New Delhi, Jan 26 (PTI) The Wildlife Institute of India (WII) will conduct a study on how the dumping of inert civic waste in the abandoned Bhatti mines, which are now part of the Asola Wildlife Sanctuary, can affect the flora and fauna of the region, forest department officials said. On behalf of the three municipal corporations in the capital, the South Delhi Municipal Corporation (SDMC) had in 2020 moved a proposal to use four 30-metre-deep pits measuring 477 acres for dumping of inert waste as they run out of space to store million of tonnes of inert material generated in the city. The Ridge Management Board (RMB), a high-powered body mandated to protect the Delhi Ridge, considered the lungs of the capital, had set up a five-member panel in March last year to examine the proposal. In its meeting held on July 29 last year, the panel had suggested that a study be conducted on the likely impact of dumping of inert material on the flora and fauna of the region. The WII, which also has a representative in the five-member panel, will conduct the environment impact assessment in this case, a senior forest official said. “The WII sent a proposal earlier this month and we have forwarded it to the RMB. The Board will take a call on it in its next meeting,” he said.
The officials of WII have assured the forest department that the EIA will be completed as soon as possible once the RMB approves the study proposal, the official said.
Earlier, officials had said the proposal to dump the inert civic waste in the mines was likely to be rejected as majority of the members in the panel had opposed it on the ground that the area has over the decades become an ecologically-sensitive water recharge zone and habitat of variety of flora and fauna, including leopards.
The inert material, bio-remediated from solid waste dumps, will have adverse impact on the ground water, the panel members had reportedly said.
The SDMC had informed the panel that the Shri Ram Institute of Industrial Research had assessed the inertness of the waste and it complied with all chemical and biological parameters.
The city government had notified the mines as a wildlife sanctuary in 1991.
The mined pits have undergone geomorphological processes which transformed them into water bodies that act as recharging zones. Some of the pits store rainwater even today, noted environmentalist Prof C R Babu said.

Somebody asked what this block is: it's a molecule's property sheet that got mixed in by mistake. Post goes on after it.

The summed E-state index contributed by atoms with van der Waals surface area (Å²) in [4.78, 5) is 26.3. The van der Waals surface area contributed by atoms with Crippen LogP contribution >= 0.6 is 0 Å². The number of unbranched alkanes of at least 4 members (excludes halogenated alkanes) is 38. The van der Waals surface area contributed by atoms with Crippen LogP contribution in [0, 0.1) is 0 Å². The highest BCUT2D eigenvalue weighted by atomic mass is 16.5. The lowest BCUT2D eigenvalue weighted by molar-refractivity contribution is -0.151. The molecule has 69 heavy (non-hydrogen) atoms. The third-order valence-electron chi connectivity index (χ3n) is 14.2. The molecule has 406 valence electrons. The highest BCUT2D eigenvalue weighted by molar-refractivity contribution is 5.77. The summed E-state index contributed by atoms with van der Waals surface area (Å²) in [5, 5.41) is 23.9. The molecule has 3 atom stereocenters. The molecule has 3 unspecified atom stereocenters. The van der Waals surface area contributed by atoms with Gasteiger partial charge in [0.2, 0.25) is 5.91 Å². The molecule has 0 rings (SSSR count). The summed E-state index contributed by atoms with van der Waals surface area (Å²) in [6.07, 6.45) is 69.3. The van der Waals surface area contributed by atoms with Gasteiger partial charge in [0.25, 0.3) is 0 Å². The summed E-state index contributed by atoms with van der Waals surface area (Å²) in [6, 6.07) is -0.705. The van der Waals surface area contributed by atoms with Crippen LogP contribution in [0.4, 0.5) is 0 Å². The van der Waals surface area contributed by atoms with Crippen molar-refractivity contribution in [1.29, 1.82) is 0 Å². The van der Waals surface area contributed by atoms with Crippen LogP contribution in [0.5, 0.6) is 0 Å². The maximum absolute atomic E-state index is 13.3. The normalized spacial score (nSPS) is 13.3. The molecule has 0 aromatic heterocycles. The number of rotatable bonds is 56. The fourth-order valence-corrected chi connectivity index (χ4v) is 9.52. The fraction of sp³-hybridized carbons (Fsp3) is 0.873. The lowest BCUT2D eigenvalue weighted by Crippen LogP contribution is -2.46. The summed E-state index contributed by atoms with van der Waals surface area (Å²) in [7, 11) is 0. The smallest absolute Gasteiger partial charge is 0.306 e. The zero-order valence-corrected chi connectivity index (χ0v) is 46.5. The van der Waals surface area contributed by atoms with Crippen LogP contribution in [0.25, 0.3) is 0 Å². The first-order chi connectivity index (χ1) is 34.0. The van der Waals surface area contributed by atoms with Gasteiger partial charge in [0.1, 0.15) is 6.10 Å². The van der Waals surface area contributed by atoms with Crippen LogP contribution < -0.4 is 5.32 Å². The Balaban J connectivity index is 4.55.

According to orders of the National Green Tribunal and High Court, these water bodies cannot be used as dumping grounds, but should be restored and preserved for recharging groundwater. These water bodies are the only source of water for wild animals, he said.
Babu, who is part of the panel, had earlier warned that the leach outs may get mixed with groundwater, if the inert material has porosity, resulting in massive ground water pollution with toxic heavy metals and pathogenic microbes and even microplastics.
If the inert material has low porosity, it will lead to heavy surface runoff into storm drains. This results in the drastic reduction in recharging leading to massive depletion of groundwater, he had told the committee.
Forest officials said the pits are home to threatened species, including a family of leopards. Their nature has completely changed since 1994. A wide range of animals and plant species are found in and around those mine pits.
In 1994, too, the erstwhile MCD had requested the city government to allow it to use the Bhatti mines for development of solid waste management facilities.
The forest department and the National Green Tribunal had rejected that demand.
Mining operations at Bhatti mines, spread over 2,166 acres, were stopped around 35 years ago. According to the directions issued by the NGT in 2019, the municipal corporations are undertaking biomining of the legacy waste at the Okhla, Bhalswa and Ghazipur landfill sites which is expected to generate 200 lakh metric tonnes of inert waste.
Biomining separates waste into four categories of construction and demolition waste, metals, plastic and rags, and soil and pebbles.
While other components are sent to recycling units, soil needs to be dumped elsewhere.
The SDMC alone needs 60 to 80 acres of land to dump the inert. PTI GVS DV DV
This report is auto-generated from PTI news service. ThePrint holds no responsibility for its content.
Source: The Print